We can distinguish two distinct aspects of falls prevention and management where AT has a potential contribution to make: technologies that aim to prevent falls from occurring and those which focus upon the identification and notification of falls in order to reduce negative outcomes. These later devices are commonly termed “falls detectors/falls alarms” and form the focus of this paper. Such devices constitute an established assistive technology focussing upon secondary prevention whereby older people who have fallen can be identified and help summoned quickly to reduce the consequences of “long lies” on the floor [10]. The significance of these consequences should not be underestimated. It is estimated that approximately one-third of older people who fall are undetected for at least an hour [10]; there is a relationship between recovery time and the duration of the undetected lie with one study reporting that half of those who are on the floor for an hour will die within 6 months [11]. Ward et al. [12] distinguish between “generations” of falls detectors based upon the nature of the device (reactive versus proactive) and the degree of embedded intelligence within the system using the typology devised by Martin et al. [13]. First-generation falls detectors are the “traditional” falls alarm which is worn by the user and can be used to summon help in an emergency from a support centre 24 hours a day. However, these devices are entirely “reactive” and older people may not wear them as prescribed or use them in the event of an emergency [14] and many AT devices prescribed to older people or bought for them are often not appropriately used or have a low uptake [15]. In addition, these alarms usually only work within the indoor environment, and as previous research has identified there is a particular risk of older people falling outdoors due to environmental factors such as uneven pavements and weather conditions [16] as well as older peoples’ fear of falling outdoors [17, 18]. For these reasons first generation falls alarm systems do not meet the needs of older people.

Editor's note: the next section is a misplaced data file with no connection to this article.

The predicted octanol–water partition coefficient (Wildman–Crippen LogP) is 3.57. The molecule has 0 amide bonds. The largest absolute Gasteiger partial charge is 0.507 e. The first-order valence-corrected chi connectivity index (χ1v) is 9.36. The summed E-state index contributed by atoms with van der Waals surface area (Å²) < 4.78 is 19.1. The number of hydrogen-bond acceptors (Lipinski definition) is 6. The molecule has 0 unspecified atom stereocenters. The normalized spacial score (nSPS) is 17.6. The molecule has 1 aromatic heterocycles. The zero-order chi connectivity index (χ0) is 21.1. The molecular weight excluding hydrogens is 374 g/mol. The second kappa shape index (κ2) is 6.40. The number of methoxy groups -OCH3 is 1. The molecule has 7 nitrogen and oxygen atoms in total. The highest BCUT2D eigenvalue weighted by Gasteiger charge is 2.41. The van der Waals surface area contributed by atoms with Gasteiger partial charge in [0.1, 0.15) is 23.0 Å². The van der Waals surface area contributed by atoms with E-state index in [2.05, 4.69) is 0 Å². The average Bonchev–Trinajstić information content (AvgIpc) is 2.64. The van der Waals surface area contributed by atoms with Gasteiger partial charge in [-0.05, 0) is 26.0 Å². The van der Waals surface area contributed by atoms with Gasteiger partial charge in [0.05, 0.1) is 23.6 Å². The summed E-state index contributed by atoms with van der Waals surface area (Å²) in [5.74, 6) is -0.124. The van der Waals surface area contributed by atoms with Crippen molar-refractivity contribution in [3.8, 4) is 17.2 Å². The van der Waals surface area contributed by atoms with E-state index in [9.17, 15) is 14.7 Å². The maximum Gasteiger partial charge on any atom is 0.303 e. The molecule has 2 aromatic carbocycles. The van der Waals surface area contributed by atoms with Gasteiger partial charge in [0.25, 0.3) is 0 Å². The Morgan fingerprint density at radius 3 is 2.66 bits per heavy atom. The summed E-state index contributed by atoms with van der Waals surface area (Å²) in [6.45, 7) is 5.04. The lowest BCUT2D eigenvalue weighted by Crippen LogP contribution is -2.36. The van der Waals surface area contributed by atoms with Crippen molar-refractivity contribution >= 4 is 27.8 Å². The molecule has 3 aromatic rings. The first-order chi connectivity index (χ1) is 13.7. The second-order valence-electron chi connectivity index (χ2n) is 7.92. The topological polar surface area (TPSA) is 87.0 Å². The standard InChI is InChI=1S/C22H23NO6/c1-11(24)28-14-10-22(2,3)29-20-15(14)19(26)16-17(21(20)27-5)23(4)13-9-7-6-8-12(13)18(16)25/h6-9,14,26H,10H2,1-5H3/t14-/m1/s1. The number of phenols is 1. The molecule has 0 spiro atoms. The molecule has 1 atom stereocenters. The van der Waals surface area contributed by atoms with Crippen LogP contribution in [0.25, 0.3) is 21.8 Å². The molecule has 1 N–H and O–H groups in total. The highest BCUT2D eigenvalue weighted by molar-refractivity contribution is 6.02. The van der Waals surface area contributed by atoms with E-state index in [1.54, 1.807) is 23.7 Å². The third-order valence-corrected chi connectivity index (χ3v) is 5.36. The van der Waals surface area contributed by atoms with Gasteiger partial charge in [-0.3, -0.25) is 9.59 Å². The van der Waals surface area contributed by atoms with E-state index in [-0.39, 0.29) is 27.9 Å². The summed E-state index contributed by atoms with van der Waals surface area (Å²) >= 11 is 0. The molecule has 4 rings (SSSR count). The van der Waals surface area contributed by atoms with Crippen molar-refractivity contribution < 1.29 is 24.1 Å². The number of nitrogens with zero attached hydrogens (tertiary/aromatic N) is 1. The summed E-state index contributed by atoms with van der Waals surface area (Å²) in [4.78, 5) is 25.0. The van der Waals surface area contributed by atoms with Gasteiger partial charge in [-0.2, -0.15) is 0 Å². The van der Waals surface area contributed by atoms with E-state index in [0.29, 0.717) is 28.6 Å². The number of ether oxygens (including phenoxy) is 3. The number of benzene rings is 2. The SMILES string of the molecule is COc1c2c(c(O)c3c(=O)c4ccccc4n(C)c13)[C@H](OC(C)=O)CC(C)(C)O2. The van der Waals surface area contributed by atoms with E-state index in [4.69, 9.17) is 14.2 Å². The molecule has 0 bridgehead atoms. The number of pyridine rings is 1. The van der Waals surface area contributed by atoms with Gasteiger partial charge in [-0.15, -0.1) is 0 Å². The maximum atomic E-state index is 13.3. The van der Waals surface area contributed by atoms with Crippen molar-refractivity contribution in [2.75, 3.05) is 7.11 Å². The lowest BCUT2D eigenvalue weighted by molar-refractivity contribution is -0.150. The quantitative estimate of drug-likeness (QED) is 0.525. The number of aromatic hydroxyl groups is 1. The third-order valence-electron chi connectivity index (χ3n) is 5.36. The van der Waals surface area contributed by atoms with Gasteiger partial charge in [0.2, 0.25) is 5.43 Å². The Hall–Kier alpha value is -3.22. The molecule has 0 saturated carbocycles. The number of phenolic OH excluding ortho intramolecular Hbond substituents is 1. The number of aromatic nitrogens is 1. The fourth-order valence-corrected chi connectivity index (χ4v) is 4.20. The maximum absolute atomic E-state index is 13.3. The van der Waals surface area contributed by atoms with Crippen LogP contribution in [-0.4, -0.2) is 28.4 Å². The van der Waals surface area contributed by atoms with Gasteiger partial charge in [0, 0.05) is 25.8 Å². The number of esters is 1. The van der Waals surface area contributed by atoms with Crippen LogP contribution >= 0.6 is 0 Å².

One response to the problems with first-generation falls monitoring devices has been the development of second-generation falls detection devices which employ embedded triaxial accelerometry to identify a fall. Whilst still reactive in nature, the use of accelerometry means that the older person does not have to activate the device. By combining data on posture, velocity, and impact the device can detect that a fall has occurred and will automatically alert the monitoring station. Such devices carry both technological challenges as well as those of acceptance by older people. Older people fall for many reasons [5], and falls may be of several types such as “heavy” falls (rapid loss of verticality), soft falls (person holds themselves up by a piece of furniture, for example, and syncopal falls (falls associated with or resulting from a loss of full consciousness) [19].